Similarly, the forty-eight page opinion in Harold Lloyd Corporation v. Witwer, supra, carefully analyzes and compares the similarities in theme, incident, scene and episodes. It affirms the judgment of infringement ordered below.
In Sheldon v. Metro Goldwyn Pictures Corp., supra, Judge Learned Hand did reverse a judgment on nonplagiarism below, but only after spending six of the six and one-half pages in the opinion in a careful listing of the many similarities between "Letty Lynton," "Dishonored Lady," and the story, in the public domain, of Madeleine Smith.
In Universal Pictures Co. v. Harold Lloyd Corp., supra, again, the court below awarded damages for plagiarism, and this court noting the "advantages" that trial court had in having the witnesses before it, affirmed.
Thus, in but one of the five cases cited in the majority opinion (Sheldon v. Metro Goldwyn Pictures Corp., supra) has an appellate court reversed the factual determination made below. And that, by an analysis that is comparable, not to the majority decision herein, but to the detailed analysis made in the trial court.
But desiring to avoid the error I believe my colleagues make, I desire to point out some of the reasons why I cannot "buy" the appellant's alleged similarities.
It seems to me that the fundamental thesis of protest against a heavily organized society, and its thought-controlling government, is as old as literature. Ideas are not subject to copyright, but manners of expression are. I have examined the twenty-two "similarities" urged by appellant. I do not find similarity of expression, as distinguished from similarity in basic ideas, in any more than two of the suggested twenty-two similarities. For example, in item 1, the bookburners are called "firemen" in appellant's work; "bookmen" in appellee's production. This is a difference in detail and in manner of expression, not a similarity in expression. The destruction of books, the destruction of learning, the destruction of written knowledge, is but a reference to history, whether it be to the Middle Ages or to Hitler's Germany. In item 3, meeting the "different" or "unorthodox" girl is not a similarity in incident or sequence of events, or in development or interplay in the characters. The basic idea of an unorthodox female character is again as old as literature, and having that girl motivate or influence leading characters in the development of the plot is no more than the love interest essential to most all, if not all, plays or motion pictures. Further, she is an evanescent and immaterial character in the book, but not in the television play. With respect to item 4, stealing behind someone's back is not new. Stealing has to be behind the back of somebody, unless the culprit wishes to invite capture. Stealing a book is certainly not new in any story dealing with books, and the influence of the girl on the leading character to read the illegal book did not constitute a difference in events and sequence. Many other incidents seem to me to be merely fortuitous circumstance. I admit that item 2, where an alarm opens the scene, well might be considered a "similar incident," but from there on the incidents change completely; the characters are different; the results are different — one being a murder and the other suicide. One might say that in item 7, the inability to communicate with the wife in the one case, and with the roommate in the other, having developed from the interest of each in wall-to-wall television, is a similar incident. But from my limited reading, this has been commented upon before and is part of "1984", among other works. Item 11 (that among books shown is the Holy Bible), seems to me not unusual. It would be difficult to dramatically discuss the burning of all books without making a reference to the Great Book. Item 13 shows differences, not similarities. In item 12, as I remember the facts, there is still another difference. The fireman reads to his wife who was an uninspired and unsympathetic listener; the book-man reads to the girl who is an inspired and sympathetic listener. The setting of the leading man reading to a companion is the same, and that is a similarity, but there it ends. The sequence is different. I could go on — for example, similarities numbers 21 and 22, cited by the majority, mean nothing to me.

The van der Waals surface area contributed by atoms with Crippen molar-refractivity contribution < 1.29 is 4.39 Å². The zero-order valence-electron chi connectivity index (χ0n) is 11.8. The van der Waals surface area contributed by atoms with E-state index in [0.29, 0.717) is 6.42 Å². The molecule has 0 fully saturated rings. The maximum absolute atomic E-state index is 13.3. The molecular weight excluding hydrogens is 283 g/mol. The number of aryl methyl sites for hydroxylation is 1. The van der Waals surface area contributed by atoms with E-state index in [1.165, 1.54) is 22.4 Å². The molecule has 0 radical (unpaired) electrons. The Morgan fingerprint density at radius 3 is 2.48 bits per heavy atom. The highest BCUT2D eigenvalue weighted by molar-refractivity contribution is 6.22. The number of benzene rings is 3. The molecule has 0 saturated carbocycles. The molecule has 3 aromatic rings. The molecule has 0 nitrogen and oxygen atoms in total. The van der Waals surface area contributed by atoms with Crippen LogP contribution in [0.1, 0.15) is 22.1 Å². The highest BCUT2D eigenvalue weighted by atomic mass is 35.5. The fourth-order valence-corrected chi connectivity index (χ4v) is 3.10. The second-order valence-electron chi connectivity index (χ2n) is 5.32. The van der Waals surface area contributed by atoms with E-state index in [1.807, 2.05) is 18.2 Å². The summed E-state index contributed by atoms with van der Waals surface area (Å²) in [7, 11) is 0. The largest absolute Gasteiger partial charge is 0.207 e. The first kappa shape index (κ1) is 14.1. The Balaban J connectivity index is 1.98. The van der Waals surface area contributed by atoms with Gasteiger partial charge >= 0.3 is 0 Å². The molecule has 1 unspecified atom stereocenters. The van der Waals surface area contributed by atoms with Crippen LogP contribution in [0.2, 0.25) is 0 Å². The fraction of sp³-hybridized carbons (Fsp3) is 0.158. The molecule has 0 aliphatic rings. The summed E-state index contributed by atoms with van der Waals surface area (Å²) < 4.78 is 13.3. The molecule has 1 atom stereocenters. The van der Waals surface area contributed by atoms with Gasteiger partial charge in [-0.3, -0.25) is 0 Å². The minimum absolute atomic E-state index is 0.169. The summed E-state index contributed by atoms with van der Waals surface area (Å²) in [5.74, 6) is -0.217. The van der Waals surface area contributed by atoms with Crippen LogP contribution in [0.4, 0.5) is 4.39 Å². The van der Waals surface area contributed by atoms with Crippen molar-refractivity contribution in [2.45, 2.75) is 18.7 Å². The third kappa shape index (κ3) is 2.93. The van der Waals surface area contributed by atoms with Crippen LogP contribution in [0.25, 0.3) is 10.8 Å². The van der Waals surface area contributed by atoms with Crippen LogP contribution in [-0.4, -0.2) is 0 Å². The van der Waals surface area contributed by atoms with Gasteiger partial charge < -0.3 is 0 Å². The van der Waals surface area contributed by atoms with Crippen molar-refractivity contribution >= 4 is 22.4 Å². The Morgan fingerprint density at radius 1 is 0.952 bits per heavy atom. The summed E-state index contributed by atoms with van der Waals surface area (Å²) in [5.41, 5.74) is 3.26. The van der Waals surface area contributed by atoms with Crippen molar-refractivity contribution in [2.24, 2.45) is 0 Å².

In summary, I believe the majority opinion adopts the appellant's argument hook, line and sinker, in the twenty-two similarities urged by appellant and in the long summary of characters, sequence and incidents. I do not feel that the labored "dissection" made by appellant's counsel (with such catch-phrases as "inverse fireman," etc.) can supersede a viewer's general over-all impression. As I understand it, it is the over-all impression to the viewer that controls, as we said the test is in this circuit in Harold Lloyd Corporation v. Witwer, supra, 65 F.2d at page 28. I think that the emphasis in Bradbury's work was on science and fiction (and specifically upon a mechanical hound with a hypodermic needle in its snout). In "A Sound of Different Drummers" the emphasis was upon the individuals' moral and intellectual revolt against a subjugated society. The opinion below details the fundamental differences in the two works. 174 F. Supp. 733 (1959).
To repeat, I do not think we grant any trial judge the full measure of his authority as a trier of fact on the issue of similarities when we rule as a matter of law he was in error, where there exists no real similarity of scenes and episodes, no startling examples of peculiarly phrased sentences, no paraphrase of text. To say that the trial judge erred when weighing what he found, against the expressed denial of Aurthur (that he had read and knew of the contents of appellant's work), seems to me to be an unjustified derogation of the trial court's rights. I find no such great number of similarities to indicate to me that it would be impossible for the limited number of admitted similarities to have been coincidental.
Therefore, while not necessarily adopting all of Judge Yankwich's opinion, I would be content to rely upon it generally, and certainly would affirm the judgment below.